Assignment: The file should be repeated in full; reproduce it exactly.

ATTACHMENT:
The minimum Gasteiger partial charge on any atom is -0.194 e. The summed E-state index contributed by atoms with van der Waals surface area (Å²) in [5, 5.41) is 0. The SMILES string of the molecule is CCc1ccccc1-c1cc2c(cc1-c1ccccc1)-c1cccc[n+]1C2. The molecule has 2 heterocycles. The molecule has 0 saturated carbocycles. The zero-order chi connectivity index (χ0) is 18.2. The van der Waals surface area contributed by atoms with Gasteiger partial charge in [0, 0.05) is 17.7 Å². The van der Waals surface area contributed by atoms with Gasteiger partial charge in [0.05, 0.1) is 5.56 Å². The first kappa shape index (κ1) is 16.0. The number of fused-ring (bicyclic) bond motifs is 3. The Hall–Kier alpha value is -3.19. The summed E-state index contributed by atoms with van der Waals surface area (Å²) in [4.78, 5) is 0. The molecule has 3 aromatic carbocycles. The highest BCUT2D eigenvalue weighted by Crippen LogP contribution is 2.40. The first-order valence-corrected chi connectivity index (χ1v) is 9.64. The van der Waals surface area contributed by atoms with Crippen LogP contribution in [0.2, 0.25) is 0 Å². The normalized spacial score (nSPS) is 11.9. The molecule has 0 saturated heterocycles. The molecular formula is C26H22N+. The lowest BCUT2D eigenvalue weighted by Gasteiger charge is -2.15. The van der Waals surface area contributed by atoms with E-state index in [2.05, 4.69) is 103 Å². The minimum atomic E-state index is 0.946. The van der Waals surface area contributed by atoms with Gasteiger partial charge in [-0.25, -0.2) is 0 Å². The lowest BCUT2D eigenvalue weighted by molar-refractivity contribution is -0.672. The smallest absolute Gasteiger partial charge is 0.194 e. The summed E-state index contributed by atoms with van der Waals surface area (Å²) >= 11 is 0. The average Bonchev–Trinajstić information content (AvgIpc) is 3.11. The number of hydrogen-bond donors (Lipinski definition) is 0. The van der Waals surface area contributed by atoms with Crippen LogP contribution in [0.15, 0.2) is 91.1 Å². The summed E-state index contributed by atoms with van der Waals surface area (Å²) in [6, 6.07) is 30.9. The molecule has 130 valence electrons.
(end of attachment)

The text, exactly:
The minimum Gasteiger partial charge on any atom is -0.194 e. The summed E-state index contributed by atoms with van der Waals surface area (Å²) in [5, 5.41) is 0. The SMILES string of the molecule is CCc1ccccc1-c1cc2c(cc1-c1ccccc1)-c1cccc[n+]1C2. The molecule has 2 heterocycles. The molecule has 0 saturated carbocycles. The zero-order chi connectivity index (χ0) is 18.2. The van der Waals surface area contributed by atoms with Gasteiger partial charge in [0, 0.05) is 17.7 Å². The van der Waals surface area contributed by atoms with Gasteiger partial charge in [0.05, 0.1) is 5.56 Å². The first kappa shape index (κ1) is 16.0. The number of fused-ring (bicyclic) bond motifs is 3. The Hall–Kier alpha value is -3.19. The summed E-state index contributed by atoms with van der Waals surface area (Å²) in [4.78, 5) is 0. The molecule has 3 aromatic carbocycles. The highest BCUT2D eigenvalue weighted by Crippen LogP contribution is 2.40. The first-order valence-corrected chi connectivity index (χ1v) is 9.64. The van der Waals surface area contributed by atoms with Crippen LogP contribution in [0.2, 0.25) is 0 Å². The normalized spacial score (nSPS) is 11.9. The molecule has 0 saturated heterocycles. The molecular formula is C26H22N+. The lowest BCUT2D eigenvalue weighted by Gasteiger charge is -2.15. The van der Waals surface area contributed by atoms with E-state index in [2.05, 4.69) is 103 Å². The minimum atomic E-state index is 0.946. The van der Waals surface area contributed by atoms with Gasteiger partial charge in [-0.25, -0.2) is 0 Å². The lowest BCUT2D eigenvalue weighted by molar-refractivity contribution is -0.672. The smallest absolute Gasteiger partial charge is 0.194 e. The summed E-state index contributed by atoms with van der Waals surface area (Å²) >= 11 is 0. The average Bonchev–Trinajstić information content (AvgIpc) is 3.11. The number of hydrogen-bond donors (Lipinski definition) is 0. The van der Waals surface area contributed by atoms with Crippen LogP contribution in [0.15, 0.2) is 91.1 Å². The summed E-state index contributed by atoms with van der Waals surface area (Å²) in [6, 6.07) is 30.9. The molecule has 130 valence electrons.